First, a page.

From the long line of mothers, it came
A week ago, I sat in the control room at Tiny Telephone studio, holding the plastic Nintendo gun that controlled my talkback, the mic you use to be heard in the recording room. Todd Sickafoose was playing piano on one of my new songs. Hearing Todd’s piano parts, I started to feel the songs again, feel them as did when I first wrote them. I remembered how each song came to me.
The first song came after the birth of my newborn son a few years ago, as I held his tiny self in the Newborn Intensive Care Unit. Following a traumatic birth, we were separated for five days while doctors performed tests on him. I’d just had a Cesarian section. My body felt hobbled, hunched, not my own. Older than any grandmother. Every few hours, when visiting time came around, I made the trek back to the NICU, that eerie room of tiny, dreaming souls. My child lay in a plastic bin, stuck with electrodes, IV and wires.
I sang. I tried to commune with him. I wanted to tell him we’d get him out of there soon. That those torturous needles would be out soon. That we were there, ready to enfold him in a life of safety and love.
The other songs came during Ember’s first two years life, as our priorities rearranged themselves to meet the needs of this new little soul. To our surprise, we came to see that much of what we had been culturally programmed to think about child rearing could be seen as peculiar when looked at in context of the whole human continuum.
Our awakening was ongoing, as day by day we came to question and upturn almost every one of our expectations around parenting. That our child would sleep in a crib in a separate room. That swings, bouncy seats, or any other baby gear had anything on us when it came to soothing him. That most of life should be lived indoors. We learned that regular, uninterrupted sleep, while nice, was actually not necessary for survival. I learned to slow down, to value presence over activities designed to stimulate my child. My striving became to really receive each day, filled as it was with tiny miracles.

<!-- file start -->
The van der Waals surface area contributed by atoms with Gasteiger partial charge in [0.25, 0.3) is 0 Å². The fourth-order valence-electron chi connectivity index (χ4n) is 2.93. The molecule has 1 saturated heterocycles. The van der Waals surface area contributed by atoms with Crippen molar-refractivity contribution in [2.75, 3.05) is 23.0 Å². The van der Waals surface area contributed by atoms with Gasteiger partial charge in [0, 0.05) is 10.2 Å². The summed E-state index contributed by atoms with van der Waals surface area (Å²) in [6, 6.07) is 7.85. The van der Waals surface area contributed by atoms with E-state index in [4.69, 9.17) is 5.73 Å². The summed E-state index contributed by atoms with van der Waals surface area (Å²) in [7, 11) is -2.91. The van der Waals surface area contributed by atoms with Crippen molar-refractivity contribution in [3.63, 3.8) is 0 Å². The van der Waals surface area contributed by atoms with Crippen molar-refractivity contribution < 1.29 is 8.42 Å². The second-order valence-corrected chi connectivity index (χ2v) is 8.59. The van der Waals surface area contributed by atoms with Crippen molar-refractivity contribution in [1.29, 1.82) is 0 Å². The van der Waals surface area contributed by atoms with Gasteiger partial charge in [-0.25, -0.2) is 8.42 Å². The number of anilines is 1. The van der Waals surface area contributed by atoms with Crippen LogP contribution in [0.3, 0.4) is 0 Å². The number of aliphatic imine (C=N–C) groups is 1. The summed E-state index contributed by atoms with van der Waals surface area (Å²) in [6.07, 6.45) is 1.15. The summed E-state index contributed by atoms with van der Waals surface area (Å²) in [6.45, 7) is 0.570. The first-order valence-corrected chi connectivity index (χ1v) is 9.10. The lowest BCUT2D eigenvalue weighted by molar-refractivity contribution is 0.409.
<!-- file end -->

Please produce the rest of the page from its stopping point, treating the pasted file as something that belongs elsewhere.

Each day, I marveled at him and at us together. I saw now that mother and child are not really separable. We are an interlocked duality, a communicating system. Once I’d held independence to be of supreme importance, for myself, for others. Now I began to see that interdependence was equally important to honor and facilitate. I wondered at all my body could provide for him– nourishment, transportation, soothing. It followed that I actually did not need the stroller, the swing, or much in the way of toys. That stories and songs spoken aloud were better medicine than books. And that almost anything worthwhile I could do could be done while wearing a baby.
But it was deeper than this, too, the initiation of motherhood. Unfortunately, after the NICU stay, our son faced some medical challenges during his first years of life. Over the first two years, we had four more stints in the hospital. Each time was unbearably difficult. It took all our resources to carry him, and ourselves, through these experiences. Day after day, I found myself reaching deep, looking for the strength and comfort to sustain me through long nights of holding my child as he cried in fear and pain, not understanding what was happening to him.